As noted earlier, in the past twelve months he’s gone from strength to strength and ousted the extremely capable Theo Gebre Selassie from the Czech Republic starting XI.
In this modern age where a full-back is expected to be as competent going forwards as he is tracking back, then Pavel Kaderabek is very much the archetype of that positional trend. The only question to ask at the moment in time is ‘how good is he really?’ as we won’t know the answer until he makes the leap abroad.
His former life as right-winger remains very much part of his game and you suspect that he’s savvy enough to ease back into that role, or act as a bona fide wing-back, depending upon his manager’s whims.
He’s capable crossing from deep, but not truly outstanding. Instead, he comes into his own when marauding down the flank, quickly linking with those around him and deploying the afterburners. More often than not he’ll find himself heading towards the touchline with opponents trailing in his wake. More often than not he plays the right ball.
As you would expect given the nature of his game he’s physically very fit.
So far, it’s all been about the attacking part of his nature – so what about the bread and butter, nitty, gritty defensive work that occurs when on the back foot?
He has a higher successful tackle ratio (52%) than both Jose Romera (51.8%) and Frantisek Rajtoral (46.6%), the two other premier right-backs in the Czech league, and beats them into touch when it comes to ‘defensive tackles’ statistics as well (59% as opposed to 56% and 51% respectively).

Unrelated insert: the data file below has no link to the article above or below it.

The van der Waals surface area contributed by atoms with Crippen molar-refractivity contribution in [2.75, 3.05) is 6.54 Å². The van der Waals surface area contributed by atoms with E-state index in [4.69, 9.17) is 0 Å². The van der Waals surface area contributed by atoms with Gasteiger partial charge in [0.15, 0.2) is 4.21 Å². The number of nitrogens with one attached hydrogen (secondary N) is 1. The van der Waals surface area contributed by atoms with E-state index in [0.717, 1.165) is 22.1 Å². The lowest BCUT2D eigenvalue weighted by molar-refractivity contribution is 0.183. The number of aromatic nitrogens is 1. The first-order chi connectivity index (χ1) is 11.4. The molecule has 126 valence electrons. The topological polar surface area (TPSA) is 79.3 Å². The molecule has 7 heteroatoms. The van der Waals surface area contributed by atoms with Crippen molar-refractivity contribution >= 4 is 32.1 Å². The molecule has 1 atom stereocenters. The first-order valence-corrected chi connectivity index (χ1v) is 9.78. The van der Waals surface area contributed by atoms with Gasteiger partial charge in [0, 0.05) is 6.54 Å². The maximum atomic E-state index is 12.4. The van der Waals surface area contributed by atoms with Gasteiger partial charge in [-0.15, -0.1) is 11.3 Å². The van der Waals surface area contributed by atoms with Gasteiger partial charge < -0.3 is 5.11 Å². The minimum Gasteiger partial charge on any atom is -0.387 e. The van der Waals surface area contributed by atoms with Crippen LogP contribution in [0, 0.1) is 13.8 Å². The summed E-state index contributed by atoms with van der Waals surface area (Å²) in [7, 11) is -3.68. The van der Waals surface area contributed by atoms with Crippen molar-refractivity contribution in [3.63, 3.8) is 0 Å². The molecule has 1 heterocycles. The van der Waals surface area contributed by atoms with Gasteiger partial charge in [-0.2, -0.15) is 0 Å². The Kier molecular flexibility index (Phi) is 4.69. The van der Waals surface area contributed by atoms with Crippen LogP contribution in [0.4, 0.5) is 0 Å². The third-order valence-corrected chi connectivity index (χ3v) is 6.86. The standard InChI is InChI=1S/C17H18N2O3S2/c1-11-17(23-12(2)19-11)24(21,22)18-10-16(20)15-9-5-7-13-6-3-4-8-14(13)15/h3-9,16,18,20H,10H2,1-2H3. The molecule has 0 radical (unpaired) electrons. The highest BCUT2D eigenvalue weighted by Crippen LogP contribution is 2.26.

The truth is, in his current surroundings there are no weaknesses to his game. He has the measure of opposing wingers and fullbacks in the Synot Liga and has barely foot a foot wrong in UEFA competitions for club and country thus far.
That’s not to say there aren’t some issues which could be worked upon. He isn’t the cleanest tackler in the world and you could say that aerially he can be a little vulnerable, which belies his stocky frame. A consistent step up in quality could also expose him positionally, given his licence and desire to roam forwards – but that impulse can be worked on.
Okay, his passing and crossing range might not be the best (just a 51% success rate for ‘long’ downfield and crossfield passes), but his interplay is more than adequate over short and medium distances.
By all accounts, he’s set to complete a move to Hoffenheim in the near future, though his current club may like to contest that statement whilst they try and extract as much money from the Baden-Wurttemberg outfit. Though Kaderabek has had his heart set on a switch to the Bundesliga for a while now, countless other European clubs should be cursing their scouting network for failing to register concrete and public interest in the defender. His agent has hinted that Southampton and others were vaguely keeping track, but Hoffenheim have been the only side to emerge as a viable, potential and likely suitor. Scouting networks should hang their heads in shame.
As with all Czechs who move north, Kaderabek will face questions about his ability to adapt to a more physical, pacier style of game. However he, unlike others we could name, should make the transition with relative ease: He’s obviously bulked up recently, but that hasn’t hindered his natural game or his fitness, and he has been taking German lessons for some time now. If anybody is going to take to the Bundesliga like a duck to water, it’ll be Pavel Kaderabek.
Further forward, who knows? There’s no reason why he can’t move up higher than Hoffenheim in a few years time, all due respect to ‘Hoppenheim’.
- Posted by Chris Boothroyd
- On 17th June 2015